Fifty years, five decades, half a century is a long time to some. To others it seems like an instant, or just a period when memories were created that provide things to think about, including things you did or things did not do but intended to do. To Bill it means over 50 years of life in the Portland cement and concrete industries, to Bernie it's exactly 50 years, and to Concrete Construction 50 years is its lifetime.
We remember 50 years ago when Bill Avery began CC. In 1956 Bill Hime already had five years in our industry and was a chemist at the Research and Development Laboratories of the Portland Cement Association (PCA); Bernie was just beginning his petrographic career at PCA. Little did we know then that both we and CC would still be around 50 years later or that we would periodically be contributing to the magazine. We remember in CC's somewhat early years, when an associate of ours, Bill Kuenning—who later joined the magazine's staff—got us to contribute an article on evaluating fire damage to concrete structures. It pleases us to still be contributing today.
Fifty years ago our industry was different. Portland cement manufacturing plants were mostly locally and U.S. owned; admixtures were around but not used as extensively as they are today; fly ash was an infant; ground granulated blast-furnace slag was almost unheard of; concrete strengths of 3000 psi prevailed; silica fume and mid- and high-range water-reducers weren't around; steel, polypropylene, and other fibers hadn't yet been commercially used; air-entrainment was actively researched and highly touted; stamped and colored concrete was just beginning; and we thought we knew all there was to know about alkali-silica reaction and sulfate attack. There were visions of buying prestressed concrete elements like buying wood at a lumberyard—just provide the size needed and it would be cut to order.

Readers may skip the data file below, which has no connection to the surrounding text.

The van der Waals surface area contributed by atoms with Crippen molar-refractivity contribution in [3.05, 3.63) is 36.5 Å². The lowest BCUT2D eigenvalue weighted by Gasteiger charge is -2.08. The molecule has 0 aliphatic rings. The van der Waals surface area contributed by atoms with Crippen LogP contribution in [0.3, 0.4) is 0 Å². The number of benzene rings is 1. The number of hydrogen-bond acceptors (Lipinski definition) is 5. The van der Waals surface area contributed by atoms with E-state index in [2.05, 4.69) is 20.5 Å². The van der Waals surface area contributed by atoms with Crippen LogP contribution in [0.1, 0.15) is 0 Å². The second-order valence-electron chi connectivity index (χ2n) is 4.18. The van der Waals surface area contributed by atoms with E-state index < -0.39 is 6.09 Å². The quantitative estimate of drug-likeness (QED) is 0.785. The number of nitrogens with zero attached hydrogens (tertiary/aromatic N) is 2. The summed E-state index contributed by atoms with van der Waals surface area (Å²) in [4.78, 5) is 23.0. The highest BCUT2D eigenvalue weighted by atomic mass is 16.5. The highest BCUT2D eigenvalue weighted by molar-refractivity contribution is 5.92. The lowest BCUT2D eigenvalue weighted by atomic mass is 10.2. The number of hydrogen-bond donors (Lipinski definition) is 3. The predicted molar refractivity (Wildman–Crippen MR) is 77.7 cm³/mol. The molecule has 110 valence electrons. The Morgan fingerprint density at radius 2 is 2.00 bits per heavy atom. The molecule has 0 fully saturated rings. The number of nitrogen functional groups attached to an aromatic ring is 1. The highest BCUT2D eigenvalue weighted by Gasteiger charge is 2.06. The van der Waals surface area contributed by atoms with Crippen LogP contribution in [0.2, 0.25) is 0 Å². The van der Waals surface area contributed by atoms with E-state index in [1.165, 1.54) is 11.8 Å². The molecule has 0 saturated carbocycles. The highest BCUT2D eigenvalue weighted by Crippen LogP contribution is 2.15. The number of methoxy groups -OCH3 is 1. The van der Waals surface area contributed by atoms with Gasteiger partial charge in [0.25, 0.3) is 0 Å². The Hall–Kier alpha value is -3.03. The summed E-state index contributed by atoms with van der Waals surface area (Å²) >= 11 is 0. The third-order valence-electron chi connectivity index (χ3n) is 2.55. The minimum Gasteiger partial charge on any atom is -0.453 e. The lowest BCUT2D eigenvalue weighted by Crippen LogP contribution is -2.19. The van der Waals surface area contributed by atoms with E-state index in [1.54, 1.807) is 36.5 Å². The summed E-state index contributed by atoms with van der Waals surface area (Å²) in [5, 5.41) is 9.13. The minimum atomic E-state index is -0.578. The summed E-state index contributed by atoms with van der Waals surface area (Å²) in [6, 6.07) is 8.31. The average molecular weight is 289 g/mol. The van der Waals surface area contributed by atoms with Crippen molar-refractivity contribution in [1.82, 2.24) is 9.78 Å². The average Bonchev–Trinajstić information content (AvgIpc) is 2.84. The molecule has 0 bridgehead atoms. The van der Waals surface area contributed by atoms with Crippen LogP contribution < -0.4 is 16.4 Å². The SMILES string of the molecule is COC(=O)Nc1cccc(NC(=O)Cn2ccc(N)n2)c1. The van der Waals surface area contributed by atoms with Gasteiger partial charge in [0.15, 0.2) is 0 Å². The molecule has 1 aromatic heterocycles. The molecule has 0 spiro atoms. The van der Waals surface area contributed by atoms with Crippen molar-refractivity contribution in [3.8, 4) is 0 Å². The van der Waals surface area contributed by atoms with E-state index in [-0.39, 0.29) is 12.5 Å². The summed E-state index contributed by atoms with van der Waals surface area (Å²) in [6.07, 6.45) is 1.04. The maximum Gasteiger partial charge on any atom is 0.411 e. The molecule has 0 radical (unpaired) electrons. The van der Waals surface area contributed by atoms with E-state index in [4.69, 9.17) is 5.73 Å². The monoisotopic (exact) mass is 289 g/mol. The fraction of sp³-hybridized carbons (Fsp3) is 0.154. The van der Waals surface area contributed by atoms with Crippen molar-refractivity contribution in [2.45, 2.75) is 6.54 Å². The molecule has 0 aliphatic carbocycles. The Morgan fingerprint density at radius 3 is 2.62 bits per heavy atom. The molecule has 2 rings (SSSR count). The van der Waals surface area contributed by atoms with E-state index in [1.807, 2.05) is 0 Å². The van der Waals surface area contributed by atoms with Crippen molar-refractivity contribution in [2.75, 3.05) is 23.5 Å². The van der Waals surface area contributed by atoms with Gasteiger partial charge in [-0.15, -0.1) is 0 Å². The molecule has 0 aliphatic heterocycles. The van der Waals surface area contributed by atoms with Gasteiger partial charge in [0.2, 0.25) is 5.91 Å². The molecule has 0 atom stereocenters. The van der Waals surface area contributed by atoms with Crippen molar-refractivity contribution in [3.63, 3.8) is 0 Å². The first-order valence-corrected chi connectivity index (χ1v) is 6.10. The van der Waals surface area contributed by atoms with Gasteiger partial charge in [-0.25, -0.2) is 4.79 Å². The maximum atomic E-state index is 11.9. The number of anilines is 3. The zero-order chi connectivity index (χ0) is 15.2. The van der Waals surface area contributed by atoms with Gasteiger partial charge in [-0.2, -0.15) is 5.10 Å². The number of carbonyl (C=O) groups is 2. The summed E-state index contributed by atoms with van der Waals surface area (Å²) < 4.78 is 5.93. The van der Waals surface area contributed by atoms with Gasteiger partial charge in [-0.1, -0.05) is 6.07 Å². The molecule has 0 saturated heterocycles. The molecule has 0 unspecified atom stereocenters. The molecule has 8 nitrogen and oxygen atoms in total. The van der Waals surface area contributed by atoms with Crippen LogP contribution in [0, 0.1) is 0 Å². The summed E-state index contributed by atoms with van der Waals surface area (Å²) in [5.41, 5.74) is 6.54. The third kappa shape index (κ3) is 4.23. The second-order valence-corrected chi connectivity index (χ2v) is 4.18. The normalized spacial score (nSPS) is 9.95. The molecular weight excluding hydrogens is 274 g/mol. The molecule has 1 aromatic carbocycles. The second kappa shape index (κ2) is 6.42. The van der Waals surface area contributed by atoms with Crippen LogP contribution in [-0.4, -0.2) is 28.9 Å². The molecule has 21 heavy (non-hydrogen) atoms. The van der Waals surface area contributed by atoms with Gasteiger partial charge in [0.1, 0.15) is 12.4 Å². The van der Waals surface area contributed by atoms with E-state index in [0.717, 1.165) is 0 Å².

But back then, our industry wasn't really so different. Portland cement still contained the same calcium silicates, calcium aluminates, and calcium aluminoferrites, but smokestack emissions were uncontrolled and provided fertilizer to neighboring farmers' fields. Cement hydration has remained the same—but we now know more about it. Concrete strengths and other properties are still created by the same hydration phenomena, and interground gypsum, with all of its pluses and minuses, is still used to control concrete setting (but in greater amounts).
During the past 50 years we have learned new things, like alkali carbonate reaction, delayed ettringite formation, deicer attack, the ins and outs of corrosion of embedded steel, how to more quickly analyze portland cement (hours versus days), more efficient and effective petrographic methods of analysis, and how to get super high-strength concrete.
Compared with the age of our earth or the Bible, CC hasn't been around very long. Compared with our lives and generation—thanks to the imagination of Bill Avery—it has successfully been around for a long time. CC has touched and provided its readership with many diverse and informative articles that have made its 50 years both long and short, depending on how you view it. Whichever it is, we are pleased to have been contributors.
William Hime is a principal with Wiss, Janney, Elstner Associates and began working as a chemist at PCA 53 years ago.
Bernard Erlin is president of The Erlin Company (TEC), Latrobe, Pa., and has been involved with all aspects of concrete for over 47 years.